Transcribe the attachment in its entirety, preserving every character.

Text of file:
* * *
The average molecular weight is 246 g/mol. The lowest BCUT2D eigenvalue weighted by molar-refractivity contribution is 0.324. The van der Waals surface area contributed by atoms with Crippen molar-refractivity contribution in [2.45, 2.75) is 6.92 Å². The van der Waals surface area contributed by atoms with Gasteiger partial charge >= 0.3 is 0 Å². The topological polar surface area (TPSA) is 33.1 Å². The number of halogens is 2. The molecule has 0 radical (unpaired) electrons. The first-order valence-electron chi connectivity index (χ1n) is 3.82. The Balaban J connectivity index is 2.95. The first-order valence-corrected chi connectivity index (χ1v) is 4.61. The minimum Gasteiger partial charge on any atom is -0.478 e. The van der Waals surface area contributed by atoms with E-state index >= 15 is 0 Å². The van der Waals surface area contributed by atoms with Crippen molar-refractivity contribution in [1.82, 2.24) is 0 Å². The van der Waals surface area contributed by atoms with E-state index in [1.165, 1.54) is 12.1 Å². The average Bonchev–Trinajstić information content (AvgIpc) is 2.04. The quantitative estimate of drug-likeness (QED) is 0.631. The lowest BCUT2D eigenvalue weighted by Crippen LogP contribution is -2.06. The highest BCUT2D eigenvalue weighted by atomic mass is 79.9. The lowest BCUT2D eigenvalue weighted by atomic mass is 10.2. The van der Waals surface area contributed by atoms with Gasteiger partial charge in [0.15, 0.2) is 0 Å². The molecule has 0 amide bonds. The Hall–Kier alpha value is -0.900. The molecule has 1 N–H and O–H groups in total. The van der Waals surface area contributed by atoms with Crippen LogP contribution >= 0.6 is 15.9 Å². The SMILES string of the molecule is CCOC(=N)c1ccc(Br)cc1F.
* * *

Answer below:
The average molecular weight is 246 g/mol. The lowest BCUT2D eigenvalue weighted by molar-refractivity contribution is 0.324. The van der Waals surface area contributed by atoms with Crippen molar-refractivity contribution in [2.45, 2.75) is 6.92 Å². The van der Waals surface area contributed by atoms with Gasteiger partial charge >= 0.3 is 0 Å². The topological polar surface area (TPSA) is 33.1 Å². The number of halogens is 2. The molecule has 0 radical (unpaired) electrons. The first-order valence-electron chi connectivity index (χ1n) is 3.82. The Balaban J connectivity index is 2.95. The first-order valence-corrected chi connectivity index (χ1v) is 4.61. The minimum Gasteiger partial charge on any atom is -0.478 e. The van der Waals surface area contributed by atoms with E-state index >= 15 is 0 Å². The van der Waals surface area contributed by atoms with Crippen molar-refractivity contribution in [1.82, 2.24) is 0 Å². The van der Waals surface area contributed by atoms with E-state index in [1.165, 1.54) is 12.1 Å². The average Bonchev–Trinajstić information content (AvgIpc) is 2.04. The quantitative estimate of drug-likeness (QED) is 0.631. The lowest BCUT2D eigenvalue weighted by Crippen LogP contribution is -2.06. The highest BCUT2D eigenvalue weighted by atomic mass is 79.9. The lowest BCUT2D eigenvalue weighted by atomic mass is 10.2. The van der Waals surface area contributed by atoms with Gasteiger partial charge in [0.15, 0.2) is 0 Å². The molecule has 0 amide bonds. The Hall–Kier alpha value is -0.900. The molecule has 1 N–H and O–H groups in total. The van der Waals surface area contributed by atoms with Crippen LogP contribution >= 0.6 is 15.9 Å². The SMILES string of the molecule is CCOC(=N)c1ccc(Br)cc1F.